How do you measure the productivity of your innovation investment? The goal of any R&D organization is to conceive, develop and deliver product and/or services that customers will highly value and therefore be willing to pay a margin premium.
The goal is to create innovations that customers will be willing to pay a margin premium for.
The challenge is that the standard metric for innovation value is:
R&D Productivity = R&D / Sales
Every wall street analyst calculates it and many companies talk about as if it were a measurement of an organizations ability to innovate. It's been proven that this metric is meaningless … it is NOT predictive of future success. I would put forward that a better (not perfect) metric is:
R&D Productivity = Lifetime Gross Margin / Lifetime R&D
- I'm not a big fan of using quarterly metrics (snap shot view of R&D spend and sales) to make long term decisions on R&D investment. You need to look at lifetime GM and lifetime R&D
- Gross margin is a good proxy for what R&D can impact. R&D influences the cost to invent/develop, COGS (cost of goods sold) and the willingness (by building a better mousetrap) of the customer to pay a premium for the product.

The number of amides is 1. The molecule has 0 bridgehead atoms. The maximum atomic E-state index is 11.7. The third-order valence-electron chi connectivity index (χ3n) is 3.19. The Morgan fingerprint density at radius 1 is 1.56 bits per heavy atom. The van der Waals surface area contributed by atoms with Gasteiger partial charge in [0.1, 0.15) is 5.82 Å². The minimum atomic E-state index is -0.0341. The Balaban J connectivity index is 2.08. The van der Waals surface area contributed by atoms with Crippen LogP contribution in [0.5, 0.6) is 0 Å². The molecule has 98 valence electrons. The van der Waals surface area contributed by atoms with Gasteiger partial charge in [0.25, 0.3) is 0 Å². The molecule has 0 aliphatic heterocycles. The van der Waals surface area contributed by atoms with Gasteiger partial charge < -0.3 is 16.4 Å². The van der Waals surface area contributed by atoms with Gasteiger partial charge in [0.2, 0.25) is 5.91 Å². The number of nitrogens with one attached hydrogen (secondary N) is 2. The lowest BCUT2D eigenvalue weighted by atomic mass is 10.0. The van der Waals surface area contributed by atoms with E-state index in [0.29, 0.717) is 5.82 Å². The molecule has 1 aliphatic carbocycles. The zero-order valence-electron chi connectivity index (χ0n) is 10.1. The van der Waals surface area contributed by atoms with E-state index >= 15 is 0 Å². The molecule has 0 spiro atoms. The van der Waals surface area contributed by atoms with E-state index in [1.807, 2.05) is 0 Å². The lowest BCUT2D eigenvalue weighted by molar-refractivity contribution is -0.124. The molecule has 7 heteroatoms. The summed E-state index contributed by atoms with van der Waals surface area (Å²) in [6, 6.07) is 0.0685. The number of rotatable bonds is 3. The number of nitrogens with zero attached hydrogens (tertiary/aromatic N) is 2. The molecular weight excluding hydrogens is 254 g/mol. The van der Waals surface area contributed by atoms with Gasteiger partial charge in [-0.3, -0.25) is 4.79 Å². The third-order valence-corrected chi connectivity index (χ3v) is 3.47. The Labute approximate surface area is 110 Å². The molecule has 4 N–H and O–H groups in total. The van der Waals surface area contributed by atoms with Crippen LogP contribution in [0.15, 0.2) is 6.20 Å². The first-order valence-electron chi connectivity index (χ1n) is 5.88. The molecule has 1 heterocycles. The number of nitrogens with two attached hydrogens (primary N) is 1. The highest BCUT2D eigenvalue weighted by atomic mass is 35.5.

- I like looking at productivity as a multiple. In this case, we're answering the question – “For every $ of R&D, we will get back X times as much in GM”. Don't ask me why … but to me it sounds better when you can say that your getting 20x return on R&D for a given project.
Some words of caution/advice …..
- Be aware that there is an offset of R&D/innovation impact. For example, if your in biotech, the R&D you spent 5 or more years ago is impacting today's gross margin. You need to account for this offset so that you don't get misled into making decisions on bad data.
- If you are wanting to use this tool as predictive of where you should spend your R&D, you need to have a future view of the R&D spend and the gross margin over the life of a product. Yes this is hard but we never said it would easy ….
- To know if you are good, bad or just plain average, you need to do an extreme benchmark (truly understand cost, investments, etc) of your competitors to establish your industry multiples. Then do the same for yourself.
When it comes to innovation value, how do you stack up?
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